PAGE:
Alternative and Standard Treatment

Alternative and Standard Treatment for Hepatitis C

Alternative Treatments

The Center for Disease Control and Prevention as well as Hepatitis Foundation International states, Beware of Herbal treatments and other products sold as treatment or cures for Hepatitis C.

Herbal treatments and alternative liver medicines need to undergo rigorous scientific study before they can be recommended. “Natural” or diet treatments and herbal remedies can be quite dangerous and can actually harm your liver and accelerate damage. Always talk to your doctor before you take anything.

The Hepatitis Foundation International reports these are some of the plants that are toxic to the liver; plants of the Senecio, Crotalaria and Heliotopium families, plus Chaparral, Germander, Comfrey, Mistletoe, Skullcap, Margosa oil, Mate tea, Gordolobo yerba tea, Pennyroyal, and Jin Blu Huan are all toxic to the liver. (This list is not exclusive).

Standard Treatment for Chronic Hepatitis C

The goal of Hep C treatment is to cure the virus. Chronic Hepatitis C is treated with drugs to eliminate the virus from the body and prevent further liver damage.

To help determine which Hep C treatment is best suited for each patient will depend on genotype (genetic virus strain), viral load (RNA), liver condition, Hep C treatment history and tolerance, and overall health conditions.

Blood tests and physical exams will take place all throughout treatment and post treatment recovery. Viral load tests can take place as early as 2 to 4 weeks from beginning of treatment and continue through 12 weeks of completion of treatment.  Many physicians will continue to test patients to 24 weeks or longer post treatment.

When HCV is undetected in the blood for 12 weeks from when treatment has been completed, the patient has achieved what is known as SVR12 (sustained virologic response) and considered cured. Physicians normally continue to test patients till 24 weeks post treatment and many follow for longer periods.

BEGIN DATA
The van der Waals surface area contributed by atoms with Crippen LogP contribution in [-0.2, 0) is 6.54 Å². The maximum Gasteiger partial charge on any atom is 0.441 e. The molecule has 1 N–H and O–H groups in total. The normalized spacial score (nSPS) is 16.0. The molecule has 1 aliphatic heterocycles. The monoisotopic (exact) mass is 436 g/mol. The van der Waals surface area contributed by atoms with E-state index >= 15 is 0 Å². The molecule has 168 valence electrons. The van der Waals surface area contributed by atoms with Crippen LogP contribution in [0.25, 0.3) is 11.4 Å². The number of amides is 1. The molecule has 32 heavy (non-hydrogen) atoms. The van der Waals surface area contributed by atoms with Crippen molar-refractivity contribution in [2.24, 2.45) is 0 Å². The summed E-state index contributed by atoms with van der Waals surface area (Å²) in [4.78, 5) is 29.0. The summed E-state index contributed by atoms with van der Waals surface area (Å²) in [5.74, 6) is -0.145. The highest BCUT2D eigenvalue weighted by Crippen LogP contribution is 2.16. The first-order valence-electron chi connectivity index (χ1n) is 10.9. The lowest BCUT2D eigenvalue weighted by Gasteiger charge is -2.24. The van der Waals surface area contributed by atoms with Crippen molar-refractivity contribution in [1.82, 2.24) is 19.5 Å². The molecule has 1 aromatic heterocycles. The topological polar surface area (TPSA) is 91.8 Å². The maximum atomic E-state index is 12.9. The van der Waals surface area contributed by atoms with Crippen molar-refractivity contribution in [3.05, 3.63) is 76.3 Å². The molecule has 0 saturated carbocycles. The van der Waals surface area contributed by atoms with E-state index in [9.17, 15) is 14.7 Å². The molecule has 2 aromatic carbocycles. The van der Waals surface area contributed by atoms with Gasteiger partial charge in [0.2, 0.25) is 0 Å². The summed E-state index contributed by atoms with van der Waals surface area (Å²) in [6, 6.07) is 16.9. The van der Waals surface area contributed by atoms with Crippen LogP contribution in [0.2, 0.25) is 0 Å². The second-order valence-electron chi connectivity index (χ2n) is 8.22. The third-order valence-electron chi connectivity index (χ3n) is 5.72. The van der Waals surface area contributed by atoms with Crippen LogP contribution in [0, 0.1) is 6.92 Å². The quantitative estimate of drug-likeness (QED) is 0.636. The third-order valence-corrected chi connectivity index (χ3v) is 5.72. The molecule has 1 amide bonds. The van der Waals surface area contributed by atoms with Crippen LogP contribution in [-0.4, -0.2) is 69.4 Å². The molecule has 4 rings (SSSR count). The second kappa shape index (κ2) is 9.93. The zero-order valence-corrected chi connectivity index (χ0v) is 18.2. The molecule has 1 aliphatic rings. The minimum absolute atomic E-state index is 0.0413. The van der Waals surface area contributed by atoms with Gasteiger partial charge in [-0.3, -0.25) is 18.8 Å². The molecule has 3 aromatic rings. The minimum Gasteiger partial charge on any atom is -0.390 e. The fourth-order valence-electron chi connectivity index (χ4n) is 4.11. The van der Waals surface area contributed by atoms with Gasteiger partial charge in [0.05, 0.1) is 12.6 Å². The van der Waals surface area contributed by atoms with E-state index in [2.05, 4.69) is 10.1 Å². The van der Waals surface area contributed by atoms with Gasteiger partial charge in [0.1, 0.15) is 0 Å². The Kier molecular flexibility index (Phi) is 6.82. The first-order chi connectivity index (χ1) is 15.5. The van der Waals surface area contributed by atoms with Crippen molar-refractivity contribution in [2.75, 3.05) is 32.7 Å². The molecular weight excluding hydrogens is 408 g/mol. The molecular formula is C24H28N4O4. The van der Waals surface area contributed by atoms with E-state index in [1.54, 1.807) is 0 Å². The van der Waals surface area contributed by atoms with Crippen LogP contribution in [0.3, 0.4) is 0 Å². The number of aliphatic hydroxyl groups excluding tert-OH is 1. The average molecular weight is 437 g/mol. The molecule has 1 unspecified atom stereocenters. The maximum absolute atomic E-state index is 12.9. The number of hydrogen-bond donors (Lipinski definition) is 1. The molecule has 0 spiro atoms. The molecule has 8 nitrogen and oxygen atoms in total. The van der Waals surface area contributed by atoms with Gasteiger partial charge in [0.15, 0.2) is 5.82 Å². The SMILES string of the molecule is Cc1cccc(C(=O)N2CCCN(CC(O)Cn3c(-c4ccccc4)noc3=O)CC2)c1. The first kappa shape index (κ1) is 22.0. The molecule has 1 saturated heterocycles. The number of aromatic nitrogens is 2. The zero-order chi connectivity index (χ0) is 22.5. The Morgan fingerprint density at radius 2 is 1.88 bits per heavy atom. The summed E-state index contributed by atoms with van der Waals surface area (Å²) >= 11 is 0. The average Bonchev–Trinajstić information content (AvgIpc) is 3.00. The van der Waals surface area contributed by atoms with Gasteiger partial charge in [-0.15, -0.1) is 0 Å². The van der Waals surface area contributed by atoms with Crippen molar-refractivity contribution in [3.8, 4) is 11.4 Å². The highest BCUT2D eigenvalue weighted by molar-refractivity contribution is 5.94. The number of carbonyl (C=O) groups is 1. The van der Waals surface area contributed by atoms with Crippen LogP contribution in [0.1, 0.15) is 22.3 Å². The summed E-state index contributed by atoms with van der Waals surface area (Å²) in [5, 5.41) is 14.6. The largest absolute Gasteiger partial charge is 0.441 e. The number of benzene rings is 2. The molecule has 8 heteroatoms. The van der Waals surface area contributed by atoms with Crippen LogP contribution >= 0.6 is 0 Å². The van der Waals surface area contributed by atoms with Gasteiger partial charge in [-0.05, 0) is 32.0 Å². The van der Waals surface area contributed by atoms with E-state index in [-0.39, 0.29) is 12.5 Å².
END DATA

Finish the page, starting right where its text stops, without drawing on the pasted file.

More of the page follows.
Great Improvement in Treatment for Hep C

In 2011 the FDA approved the first generation of protease inhibitors to be used in triple therapy with standard combination treatment of Peginterferon and Ribavirn.  For the first time a cure to eliminate the Hep C virus was available. The cure rate was 70% using one of the two protease inhibitors in triple therapy with standard treatment time of 24 to 48 weeks and harsh side effects.

Since this short time, we have seen great improvement in treatment. A variety of new treatments have brought; new treatment options with and without use of Peginterferon and Ribavirin, treatment options for different genotypes, higher cure rates of 90% to 99%,  less treatment side effects and shorter treatment time to 8 to 12 weeks being the new standard. With certain genotypes and liver conditions, some treatments may be recommended to 24 weeks.

Clinical trial studies continue in progress with new treatments for a variety of genotypes and conditions.

If you have Chronic Hepatitis C, you should be tested to see which genotype that you have.(virus strain; 1a and 1b, 2, 3, 4, 5, 6  and up to 11) Genotypes 1-6 have been more prevalent throughout different countries with 7-11 being predominant in specific countries, according the Clinical Microbiology Review.

Genotype describes the type of virus strain of Hep C. 75% of Hep C patients from the US have genotype 1 a or b. Genotypes 2, 3 and 4 are less common in the US. Certain genotypes are more prevalent in different countries.


American Liver Foundation/Support Guide for the Newly Diagnosed

Center for Disease Control & Prevention

Clinical Microbiology Review

UT Southwestern Clinical Center for Liver Disease

Hepatitis Foundation International

Mayo Clinic